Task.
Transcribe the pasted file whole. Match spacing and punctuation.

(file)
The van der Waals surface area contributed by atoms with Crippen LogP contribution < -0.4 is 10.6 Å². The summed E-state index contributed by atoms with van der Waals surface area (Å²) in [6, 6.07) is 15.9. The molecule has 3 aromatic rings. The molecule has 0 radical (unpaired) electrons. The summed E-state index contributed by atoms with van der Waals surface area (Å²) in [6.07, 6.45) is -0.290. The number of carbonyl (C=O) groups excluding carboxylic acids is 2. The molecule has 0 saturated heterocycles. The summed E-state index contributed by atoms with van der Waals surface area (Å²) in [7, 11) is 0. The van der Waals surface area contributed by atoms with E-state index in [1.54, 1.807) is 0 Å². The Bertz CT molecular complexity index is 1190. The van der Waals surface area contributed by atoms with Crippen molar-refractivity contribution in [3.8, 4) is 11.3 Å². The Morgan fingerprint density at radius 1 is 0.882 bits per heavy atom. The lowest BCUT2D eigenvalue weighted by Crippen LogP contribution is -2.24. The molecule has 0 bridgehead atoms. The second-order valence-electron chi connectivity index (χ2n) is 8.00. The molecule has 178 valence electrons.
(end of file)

The van der Waals surface area contributed by atoms with Crippen LogP contribution < -0.4 is 10.6 Å². The summed E-state index contributed by atoms with van der Waals surface area (Å²) in [6, 6.07) is 15.9. The molecule has 3 aromatic rings. The molecule has 0 radical (unpaired) electrons. The summed E-state index contributed by atoms with van der Waals surface area (Å²) in [6.07, 6.45) is -0.290. The number of carbonyl (C=O) groups excluding carboxylic acids is 2. The molecule has 0 saturated heterocycles. The summed E-state index contributed by atoms with van der Waals surface area (Å²) in [7, 11) is 0. The van der Waals surface area contributed by atoms with E-state index in [1.54, 1.807) is 0 Å². The Bertz CT molecular complexity index is 1190. The van der Waals surface area contributed by atoms with Crippen molar-refractivity contribution in [3.8, 4) is 11.3 Å². The Morgan fingerprint density at radius 1 is 0.882 bits per heavy atom. The lowest BCUT2D eigenvalue weighted by Crippen LogP contribution is -2.24. The molecule has 0 bridgehead atoms. The second-order valence-electron chi connectivity index (χ2n) is 8.00. The molecule has 178 valence electrons.